Pacifica State Beach
Break out the SPF 8, San Francisco. A long holiday weekend is coming and with it, temperatures in the—whoa!—70’s. We know what you’re thinking: time to hit the playa, slap down a 100% organic cotton beach towel, and crack open a bottle of Anchor Steam’s annual Summer Beer. But first, a major decision: Which beach, bra? Here's a breakdown of local beach escapes, selected both for overall enjoyment and (thanks to the Natural Resources Defense Council's annual report) water cleanliness:
China Beach: It’s a shame to have to give away the secret that China Beach is where it’s at, but it was only a matter of time. Perhaps because it’s so secluded, or perhaps because it’s Robin Williams’ backyard, but this beach is one of the safest in terms of water quality. It also offers showers, a small parking lot, and picnic tables. Stellar views. No dogs allowed.
Ocean Beach: Stretching nearly the entire length of San Francisco, Ocean Beach is a perfect place to let the dogs run, build a bonfire, and watch the sunset. Though its sidewalks and surrounding areas are often littered with trash, the biggest beach in the city also happens to be the cleanest.
Baker Beach: Despite being one of the city's unexpectedly dirtier beaches, with 28% of the samples taken from its mid-section considered too polluted, you still can't beat the views, which are spectacular, or the easy accessability, or the plethora of space. Grills and picnic tables too! If it gets too crowded (or too clothed) for you, there's always the nudist friendly zone upwind.
Stinson Beach: Really, what is there not to love at Stinson? Besides having a NRDC score of total cleanliness, the beach has lifeguards, showers, and grills, not to mention its close proximity to the adorable beach town of the same name. Just watch out for the sharks.
Muir Beach: Another hideaway revealed. Though this beach is really more of a speck of sand, its lagoon-like setting offers a kind of intimacy missing at Stinson. Restoration was just completed and the site now offers a new parking lot and restrooms, as well as an extended bridge overlooking nearby wetlands. Tests showed very limited levels of beach pollutants. No lifeguard or picnic facilities, and limited parking.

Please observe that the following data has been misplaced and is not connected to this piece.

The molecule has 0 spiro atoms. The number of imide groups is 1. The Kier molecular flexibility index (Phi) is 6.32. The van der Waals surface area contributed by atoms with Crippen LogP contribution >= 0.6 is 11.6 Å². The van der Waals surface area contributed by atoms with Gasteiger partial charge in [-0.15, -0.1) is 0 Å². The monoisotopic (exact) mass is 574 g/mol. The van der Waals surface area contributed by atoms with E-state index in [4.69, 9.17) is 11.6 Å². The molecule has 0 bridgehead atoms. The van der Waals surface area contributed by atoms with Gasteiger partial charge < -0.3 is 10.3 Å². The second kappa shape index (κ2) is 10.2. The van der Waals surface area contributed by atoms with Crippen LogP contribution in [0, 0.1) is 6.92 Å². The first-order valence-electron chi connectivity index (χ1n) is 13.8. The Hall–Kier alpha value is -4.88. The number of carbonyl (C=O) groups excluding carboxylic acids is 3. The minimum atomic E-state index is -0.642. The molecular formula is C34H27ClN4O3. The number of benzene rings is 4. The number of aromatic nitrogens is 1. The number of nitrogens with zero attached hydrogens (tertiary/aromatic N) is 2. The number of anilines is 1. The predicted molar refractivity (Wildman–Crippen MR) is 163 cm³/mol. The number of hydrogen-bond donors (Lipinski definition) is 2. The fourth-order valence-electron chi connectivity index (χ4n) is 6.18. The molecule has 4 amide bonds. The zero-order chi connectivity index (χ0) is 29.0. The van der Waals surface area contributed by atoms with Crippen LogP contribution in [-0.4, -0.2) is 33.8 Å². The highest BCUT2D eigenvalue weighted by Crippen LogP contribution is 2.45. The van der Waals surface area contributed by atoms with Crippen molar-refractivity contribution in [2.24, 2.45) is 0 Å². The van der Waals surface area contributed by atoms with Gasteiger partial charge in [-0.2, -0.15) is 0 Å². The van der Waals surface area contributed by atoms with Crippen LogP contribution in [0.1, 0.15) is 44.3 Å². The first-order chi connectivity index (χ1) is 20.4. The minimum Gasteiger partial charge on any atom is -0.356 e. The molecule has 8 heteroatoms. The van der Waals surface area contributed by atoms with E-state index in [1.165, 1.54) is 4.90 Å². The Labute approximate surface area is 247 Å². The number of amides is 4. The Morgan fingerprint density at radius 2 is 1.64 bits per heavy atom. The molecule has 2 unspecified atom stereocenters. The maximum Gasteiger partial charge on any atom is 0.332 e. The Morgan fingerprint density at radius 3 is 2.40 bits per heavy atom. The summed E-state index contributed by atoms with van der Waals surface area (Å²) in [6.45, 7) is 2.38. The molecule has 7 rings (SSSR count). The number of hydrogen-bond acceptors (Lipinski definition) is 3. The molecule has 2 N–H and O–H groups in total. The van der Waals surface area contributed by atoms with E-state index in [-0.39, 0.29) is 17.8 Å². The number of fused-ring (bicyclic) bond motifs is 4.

Schoonmaker Beach: This tiny beach in Sausalito is ideal for those looking to launch their kayaks, paddleboards, or other watercraft. There is a free nearby parking lot and restrooms. Because of the lack of waves (it is sheltered by a marina), Schoonmaker is a popular place for families with young children. Water's a little iffy though: the NRDC found 10 percent of its samples to be above the safety threshold.
Crown Beach: Alameda: the Venice Beach of the Bay. Okay, not really. But it does have Crab Cove, located on the northern end of Crown Memorial State Beach, where there is a two and a half mile long sand strip, recently restored in 2013 with $5.7 million worth of sand. Also a visitor’s center, complete with a small marine museum and science center.
Keller Beach: Part of the Miller-Knox Regional Shoreline, this placid beach offers an alternative to some of the area’s more well-known getaways. Restrooms, picnic facilities, and a grassy lawn are all nearby, and the Shoreline is a well-known local fishing spot. It’s also fairly clean, with only 9% of tested samples showing unsafe levels.